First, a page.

I am anti-abortion in most cases. Yet, I don’t want anyone to be threatened or intimidated by anyone at any time for any reason, even at an abortion clinic. People do have the right to seek out medical attention, even if we disagree as to what that attention should encompass. But people have a right to worship freely. That doesn’t mean hiding inside a church or inside one’s home, muttering under one’s breath lest the neighbors be offended at the mention of the word God.

Where will this end? Will New York City ban prayer in restaurants along with trans fats and salt? As an atheist, but one who was raised in faith, I find it heartwarming to see a family not only dine together, but pray together. I may not believe in God, but I do believe in faith. Disbelieving faith is tantamount to saying, “I don’t believe in God and you don’t believe in God either.” How could I be offended by a peaceful acknowledgment of Divinity? And why are so many atheists threatened by something that is “make believe?”

Quite simply: they aren’t. This is a tool. A political tool. “Oh, I don’t want to have to hear about your faith. I don’t want to have to see it. I’m threatened by your quiet devotion to God.” Bull pucky. People are threatened by what they perceive Christianity as representing: conservative values. That’s why the move to arrest a man for prayer. Not because he believes God is right, but because he obviously believes abortion is wrong.

Freedom of speech, the right to peaceably assemble, the freedom of the press. All of these are happily abridged when the status quo (which is currently far Left liberalism) is threatened. We all talk about what the majority of Americans want, to our mutual detriment. America is not a democracy. It never has been and it never will be. It is a Federal Republic, and one of the reasons the Constitution contains the Bill of Rights is to prevent the majority from taking away rights from a dissenting minority. Liberals point out this fact constantly, yet wield the big sword of righteousness when it comes to stifling an opinion with which they disagree.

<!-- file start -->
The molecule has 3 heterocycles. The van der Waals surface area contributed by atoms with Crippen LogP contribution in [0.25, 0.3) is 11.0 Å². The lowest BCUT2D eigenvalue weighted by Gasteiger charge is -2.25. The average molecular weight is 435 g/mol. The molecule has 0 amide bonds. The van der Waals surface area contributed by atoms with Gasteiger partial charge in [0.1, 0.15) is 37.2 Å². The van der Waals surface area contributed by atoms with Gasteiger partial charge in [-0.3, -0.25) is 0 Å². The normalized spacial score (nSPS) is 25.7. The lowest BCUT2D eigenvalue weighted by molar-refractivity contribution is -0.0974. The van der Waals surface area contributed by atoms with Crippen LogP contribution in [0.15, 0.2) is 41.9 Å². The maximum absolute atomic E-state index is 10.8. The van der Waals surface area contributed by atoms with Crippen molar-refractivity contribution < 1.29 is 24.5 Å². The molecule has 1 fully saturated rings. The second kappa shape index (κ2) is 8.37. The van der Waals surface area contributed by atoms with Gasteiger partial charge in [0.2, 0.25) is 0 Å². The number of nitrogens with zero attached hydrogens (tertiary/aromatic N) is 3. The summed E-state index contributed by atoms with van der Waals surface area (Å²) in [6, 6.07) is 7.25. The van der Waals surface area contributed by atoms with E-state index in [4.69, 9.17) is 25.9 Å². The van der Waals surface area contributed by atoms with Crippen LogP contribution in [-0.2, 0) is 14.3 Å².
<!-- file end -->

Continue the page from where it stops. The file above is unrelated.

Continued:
This man, Joseph Holland, is a minority of one. He is a Catholic. He believes in God. He was arrested for praying in protest of abortion. Being a good Catholic, he might also be against the death penalty. I bet no one would ever arrest him for praying in protest of a murderer being executed by the state. It’s not about Joseph’s right to prayer, which is Constitutionally guaranteed as part of his freedom of worship. It’s about Joseph’s politics. It’s about some rights trumping others.

I call on all people of good, peaceful faith to come out of hiding. Bow your heads in prayer whenever and wherever you feel it right to do so. At home. In public. At restaurants. On the bus. In front of court houses. In national parks. At sporting events. I don’t mean “fake it” for political motives, but I do mean to suggest you let your light shine! Leftists will hug trees, support mosques at Ground Zero, have Wiccan gatherings wherever they want to, if they are so inclined. Or they won’t. The point is, in their minds, they are free to do so and we are not.

The right to peaceably assemble. The right to worship. The right to our freedom of speech and of the press. All our rights. We will exercise them and when laws are passed making it “illegal” for us to do so, we will – peacefully but forcibly – point out that it is those laws that are illegal, while we are the true defenders of The Law.

We are Conservatives. We are mighty. And we are right. The truth will never be silenced.

2 Responses to “The Right to Pray – Where Rights Conflict”
  1. Alan says:

    I don’t know what else to say, but this is an awesome post. Thank you.